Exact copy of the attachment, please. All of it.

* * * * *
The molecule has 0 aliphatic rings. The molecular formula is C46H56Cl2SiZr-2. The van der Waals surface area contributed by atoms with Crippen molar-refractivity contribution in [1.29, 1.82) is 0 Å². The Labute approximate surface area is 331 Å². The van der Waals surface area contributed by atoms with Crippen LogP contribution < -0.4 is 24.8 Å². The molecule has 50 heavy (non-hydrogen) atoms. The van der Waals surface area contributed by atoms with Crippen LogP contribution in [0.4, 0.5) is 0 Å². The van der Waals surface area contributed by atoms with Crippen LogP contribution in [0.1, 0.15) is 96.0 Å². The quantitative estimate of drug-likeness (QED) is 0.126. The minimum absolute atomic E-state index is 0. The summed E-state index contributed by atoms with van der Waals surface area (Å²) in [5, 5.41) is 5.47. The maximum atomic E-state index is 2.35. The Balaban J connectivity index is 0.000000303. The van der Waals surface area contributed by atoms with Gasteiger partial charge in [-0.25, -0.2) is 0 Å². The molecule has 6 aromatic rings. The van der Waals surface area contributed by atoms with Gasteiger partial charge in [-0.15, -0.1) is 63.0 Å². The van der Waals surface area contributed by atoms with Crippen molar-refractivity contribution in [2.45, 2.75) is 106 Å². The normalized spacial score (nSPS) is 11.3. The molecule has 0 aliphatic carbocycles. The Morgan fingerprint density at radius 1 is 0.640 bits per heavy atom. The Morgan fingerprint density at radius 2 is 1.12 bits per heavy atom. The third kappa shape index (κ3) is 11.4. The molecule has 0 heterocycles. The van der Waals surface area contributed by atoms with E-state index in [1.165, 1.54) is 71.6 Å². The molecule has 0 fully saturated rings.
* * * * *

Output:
The molecule has 0 aliphatic rings. The molecular formula is C46H56Cl2SiZr-2. The van der Waals surface area contributed by atoms with Crippen molar-refractivity contribution in [1.29, 1.82) is 0 Å². The Labute approximate surface area is 331 Å². The van der Waals surface area contributed by atoms with Crippen LogP contribution < -0.4 is 24.8 Å². The molecule has 50 heavy (non-hydrogen) atoms. The van der Waals surface area contributed by atoms with Crippen LogP contribution in [0.4, 0.5) is 0 Å². The van der Waals surface area contributed by atoms with Crippen LogP contribution in [0.1, 0.15) is 96.0 Å². The quantitative estimate of drug-likeness (QED) is 0.126. The minimum absolute atomic E-state index is 0. The summed E-state index contributed by atoms with van der Waals surface area (Å²) in [5, 5.41) is 5.47. The maximum atomic E-state index is 2.35. The Balaban J connectivity index is 0.000000303. The van der Waals surface area contributed by atoms with Gasteiger partial charge in [-0.25, -0.2) is 0 Å². The molecule has 6 aromatic rings. The van der Waals surface area contributed by atoms with Gasteiger partial charge in [-0.15, -0.1) is 63.0 Å². The van der Waals surface area contributed by atoms with Crippen molar-refractivity contribution in [2.45, 2.75) is 106 Å². The normalized spacial score (nSPS) is 11.3. The molecule has 0 aliphatic carbocycles. The Morgan fingerprint density at radius 1 is 0.640 bits per heavy atom. The Morgan fingerprint density at radius 2 is 1.12 bits per heavy atom. The third kappa shape index (κ3) is 11.4. The molecule has 0 heterocycles. The van der Waals surface area contributed by atoms with E-state index in [1.165, 1.54) is 71.6 Å². The molecule has 0 fully saturated rings.